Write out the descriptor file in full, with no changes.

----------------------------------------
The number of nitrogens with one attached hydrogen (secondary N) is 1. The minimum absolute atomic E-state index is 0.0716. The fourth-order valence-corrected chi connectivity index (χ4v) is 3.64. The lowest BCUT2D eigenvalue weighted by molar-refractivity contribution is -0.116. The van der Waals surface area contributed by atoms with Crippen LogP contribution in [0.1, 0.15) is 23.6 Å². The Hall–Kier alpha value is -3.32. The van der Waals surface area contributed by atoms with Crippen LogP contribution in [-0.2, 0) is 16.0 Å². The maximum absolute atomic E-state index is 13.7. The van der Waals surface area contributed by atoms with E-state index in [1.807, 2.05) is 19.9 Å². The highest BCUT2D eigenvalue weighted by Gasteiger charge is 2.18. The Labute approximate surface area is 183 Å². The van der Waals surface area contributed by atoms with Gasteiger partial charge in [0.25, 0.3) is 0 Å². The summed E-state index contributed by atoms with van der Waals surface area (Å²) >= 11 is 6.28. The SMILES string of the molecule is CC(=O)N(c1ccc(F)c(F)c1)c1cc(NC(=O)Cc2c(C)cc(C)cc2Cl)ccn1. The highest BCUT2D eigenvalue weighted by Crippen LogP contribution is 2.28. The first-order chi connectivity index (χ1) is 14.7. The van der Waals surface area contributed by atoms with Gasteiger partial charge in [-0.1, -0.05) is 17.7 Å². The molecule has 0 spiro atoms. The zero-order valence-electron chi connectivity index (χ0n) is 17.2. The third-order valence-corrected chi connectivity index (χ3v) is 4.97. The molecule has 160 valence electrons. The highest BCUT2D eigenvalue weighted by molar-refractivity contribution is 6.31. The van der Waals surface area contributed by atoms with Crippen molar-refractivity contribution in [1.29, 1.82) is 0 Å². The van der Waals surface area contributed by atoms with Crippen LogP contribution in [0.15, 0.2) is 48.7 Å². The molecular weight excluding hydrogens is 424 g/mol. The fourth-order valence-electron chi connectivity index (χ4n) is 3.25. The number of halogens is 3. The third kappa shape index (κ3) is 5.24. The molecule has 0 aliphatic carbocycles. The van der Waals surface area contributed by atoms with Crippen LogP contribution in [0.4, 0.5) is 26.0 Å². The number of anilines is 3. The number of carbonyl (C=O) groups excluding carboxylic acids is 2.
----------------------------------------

The number of nitrogens with one attached hydrogen (secondary N) is 1. The minimum absolute atomic E-state index is 0.0716. The fourth-order valence-corrected chi connectivity index (χ4v) is 3.64. The lowest BCUT2D eigenvalue weighted by molar-refractivity contribution is -0.116. The van der Waals surface area contributed by atoms with Crippen LogP contribution in [0.1, 0.15) is 23.6 Å². The Hall–Kier alpha value is -3.32. The van der Waals surface area contributed by atoms with Crippen LogP contribution in [-0.2, 0) is 16.0 Å². The maximum absolute atomic E-state index is 13.7. The van der Waals surface area contributed by atoms with E-state index in [1.807, 2.05) is 19.9 Å². The highest BCUT2D eigenvalue weighted by Gasteiger charge is 2.18. The Labute approximate surface area is 183 Å². The van der Waals surface area contributed by atoms with Gasteiger partial charge in [0.25, 0.3) is 0 Å². The summed E-state index contributed by atoms with van der Waals surface area (Å²) >= 11 is 6.28. The SMILES string of the molecule is CC(=O)N(c1ccc(F)c(F)c1)c1cc(NC(=O)Cc2c(C)cc(C)cc2Cl)ccn1. The highest BCUT2D eigenvalue weighted by Crippen LogP contribution is 2.28. The first-order chi connectivity index (χ1) is 14.7. The van der Waals surface area contributed by atoms with Gasteiger partial charge in [-0.1, -0.05) is 17.7 Å². The molecule has 0 spiro atoms. The zero-order valence-electron chi connectivity index (χ0n) is 17.2. The third-order valence-corrected chi connectivity index (χ3v) is 4.97. The molecule has 160 valence electrons. The highest BCUT2D eigenvalue weighted by molar-refractivity contribution is 6.31. The van der Waals surface area contributed by atoms with Crippen molar-refractivity contribution in [1.29, 1.82) is 0 Å². The van der Waals surface area contributed by atoms with Crippen LogP contribution in [0.15, 0.2) is 48.7 Å². The molecular weight excluding hydrogens is 424 g/mol. The fourth-order valence-electron chi connectivity index (χ4n) is 3.25. The number of halogens is 3. The third kappa shape index (κ3) is 5.24. The molecule has 0 aliphatic carbocycles. The van der Waals surface area contributed by atoms with Crippen LogP contribution in [0.4, 0.5) is 26.0 Å². The number of anilines is 3. The number of carbonyl (C=O) groups excluding carboxylic acids is 2.